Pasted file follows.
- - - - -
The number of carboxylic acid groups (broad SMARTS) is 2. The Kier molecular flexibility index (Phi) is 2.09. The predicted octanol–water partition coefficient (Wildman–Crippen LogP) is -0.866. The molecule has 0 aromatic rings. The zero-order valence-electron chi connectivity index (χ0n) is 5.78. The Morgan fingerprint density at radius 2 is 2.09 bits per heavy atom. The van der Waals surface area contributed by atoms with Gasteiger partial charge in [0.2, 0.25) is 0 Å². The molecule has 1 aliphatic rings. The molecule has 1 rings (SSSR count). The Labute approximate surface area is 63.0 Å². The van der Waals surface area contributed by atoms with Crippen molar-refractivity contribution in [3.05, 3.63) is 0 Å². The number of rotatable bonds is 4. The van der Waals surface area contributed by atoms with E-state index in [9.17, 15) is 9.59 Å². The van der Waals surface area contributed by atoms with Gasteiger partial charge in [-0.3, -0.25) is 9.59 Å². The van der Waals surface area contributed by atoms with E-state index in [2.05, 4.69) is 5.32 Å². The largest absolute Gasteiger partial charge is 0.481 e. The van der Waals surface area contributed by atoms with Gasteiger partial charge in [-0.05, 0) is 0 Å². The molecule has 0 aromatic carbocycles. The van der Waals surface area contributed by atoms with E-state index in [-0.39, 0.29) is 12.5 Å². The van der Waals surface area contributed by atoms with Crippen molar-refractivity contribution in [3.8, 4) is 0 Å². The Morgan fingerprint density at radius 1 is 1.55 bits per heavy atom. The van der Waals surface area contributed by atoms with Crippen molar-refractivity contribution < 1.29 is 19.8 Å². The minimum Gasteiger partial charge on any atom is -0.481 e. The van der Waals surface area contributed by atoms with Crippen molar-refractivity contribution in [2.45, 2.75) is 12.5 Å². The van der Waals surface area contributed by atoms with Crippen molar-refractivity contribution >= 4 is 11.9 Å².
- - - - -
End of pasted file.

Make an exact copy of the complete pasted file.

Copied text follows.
The number of carboxylic acid groups (broad SMARTS) is 2. The Kier molecular flexibility index (Phi) is 2.09. The predicted octanol–water partition coefficient (Wildman–Crippen LogP) is -0.866. The molecule has 0 aromatic rings. The zero-order valence-electron chi connectivity index (χ0n) is 5.78. The Morgan fingerprint density at radius 2 is 2.09 bits per heavy atom. The van der Waals surface area contributed by atoms with Gasteiger partial charge in [0.2, 0.25) is 0 Å². The molecule has 1 aliphatic rings. The molecule has 1 rings (SSSR count). The Labute approximate surface area is 63.0 Å². The van der Waals surface area contributed by atoms with Crippen molar-refractivity contribution in [3.05, 3.63) is 0 Å². The number of rotatable bonds is 4. The van der Waals surface area contributed by atoms with E-state index in [9.17, 15) is 9.59 Å². The van der Waals surface area contributed by atoms with Gasteiger partial charge in [-0.3, -0.25) is 9.59 Å². The van der Waals surface area contributed by atoms with E-state index in [2.05, 4.69) is 5.32 Å². The largest absolute Gasteiger partial charge is 0.481 e. The van der Waals surface area contributed by atoms with Gasteiger partial charge in [-0.05, 0) is 0 Å². The molecule has 0 aromatic carbocycles. The van der Waals surface area contributed by atoms with E-state index in [-0.39, 0.29) is 12.5 Å². The van der Waals surface area contributed by atoms with Crippen molar-refractivity contribution in [3.8, 4) is 0 Å². The Morgan fingerprint density at radius 1 is 1.55 bits per heavy atom. The van der Waals surface area contributed by atoms with Crippen molar-refractivity contribution < 1.29 is 19.8 Å². The minimum Gasteiger partial charge on any atom is -0.481 e. The van der Waals surface area contributed by atoms with Crippen molar-refractivity contribution in [2.45, 2.75) is 12.5 Å². The van der Waals surface area contributed by atoms with Crippen molar-refractivity contribution >= 4 is 11.9 Å².